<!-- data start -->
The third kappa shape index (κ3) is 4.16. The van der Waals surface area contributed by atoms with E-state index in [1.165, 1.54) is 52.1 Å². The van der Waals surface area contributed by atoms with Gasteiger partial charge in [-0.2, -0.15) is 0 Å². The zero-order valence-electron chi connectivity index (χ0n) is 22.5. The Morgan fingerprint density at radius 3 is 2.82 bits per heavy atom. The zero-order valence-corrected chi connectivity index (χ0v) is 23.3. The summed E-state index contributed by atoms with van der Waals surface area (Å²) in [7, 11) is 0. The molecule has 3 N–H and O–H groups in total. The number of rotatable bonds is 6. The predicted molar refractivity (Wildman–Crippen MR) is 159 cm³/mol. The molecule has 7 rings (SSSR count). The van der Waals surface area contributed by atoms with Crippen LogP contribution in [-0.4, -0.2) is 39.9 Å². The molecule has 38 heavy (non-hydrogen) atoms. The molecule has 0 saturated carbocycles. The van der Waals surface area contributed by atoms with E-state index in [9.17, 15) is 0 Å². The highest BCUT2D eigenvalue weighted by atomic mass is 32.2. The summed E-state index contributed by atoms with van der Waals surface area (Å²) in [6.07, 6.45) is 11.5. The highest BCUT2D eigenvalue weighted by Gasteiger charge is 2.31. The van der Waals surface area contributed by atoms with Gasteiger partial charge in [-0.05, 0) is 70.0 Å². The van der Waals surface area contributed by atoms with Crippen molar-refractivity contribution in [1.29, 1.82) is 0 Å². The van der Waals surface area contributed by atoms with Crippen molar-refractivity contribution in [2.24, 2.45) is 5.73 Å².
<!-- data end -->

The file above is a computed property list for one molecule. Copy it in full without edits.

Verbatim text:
The third kappa shape index (κ3) is 4.16. The van der Waals surface area contributed by atoms with E-state index in [1.165, 1.54) is 52.1 Å². The van der Waals surface area contributed by atoms with Gasteiger partial charge in [-0.2, -0.15) is 0 Å². The zero-order valence-electron chi connectivity index (χ0n) is 22.5. The Morgan fingerprint density at radius 3 is 2.82 bits per heavy atom. The zero-order valence-corrected chi connectivity index (χ0v) is 23.3. The summed E-state index contributed by atoms with van der Waals surface area (Å²) in [7, 11) is 0. The molecule has 3 N–H and O–H groups in total. The number of rotatable bonds is 6. The predicted molar refractivity (Wildman–Crippen MR) is 159 cm³/mol. The molecule has 7 rings (SSSR count). The van der Waals surface area contributed by atoms with Crippen LogP contribution in [-0.4, -0.2) is 39.9 Å². The molecule has 38 heavy (non-hydrogen) atoms. The molecule has 0 saturated carbocycles. The van der Waals surface area contributed by atoms with E-state index in [9.17, 15) is 0 Å². The highest BCUT2D eigenvalue weighted by atomic mass is 32.2. The summed E-state index contributed by atoms with van der Waals surface area (Å²) in [6.07, 6.45) is 11.5. The highest BCUT2D eigenvalue weighted by Gasteiger charge is 2.31. The van der Waals surface area contributed by atoms with Gasteiger partial charge in [-0.05, 0) is 70.0 Å². The van der Waals surface area contributed by atoms with Crippen molar-refractivity contribution in [1.29, 1.82) is 0 Å². The van der Waals surface area contributed by atoms with Crippen molar-refractivity contribution in [2.24, 2.45) is 5.73 Å².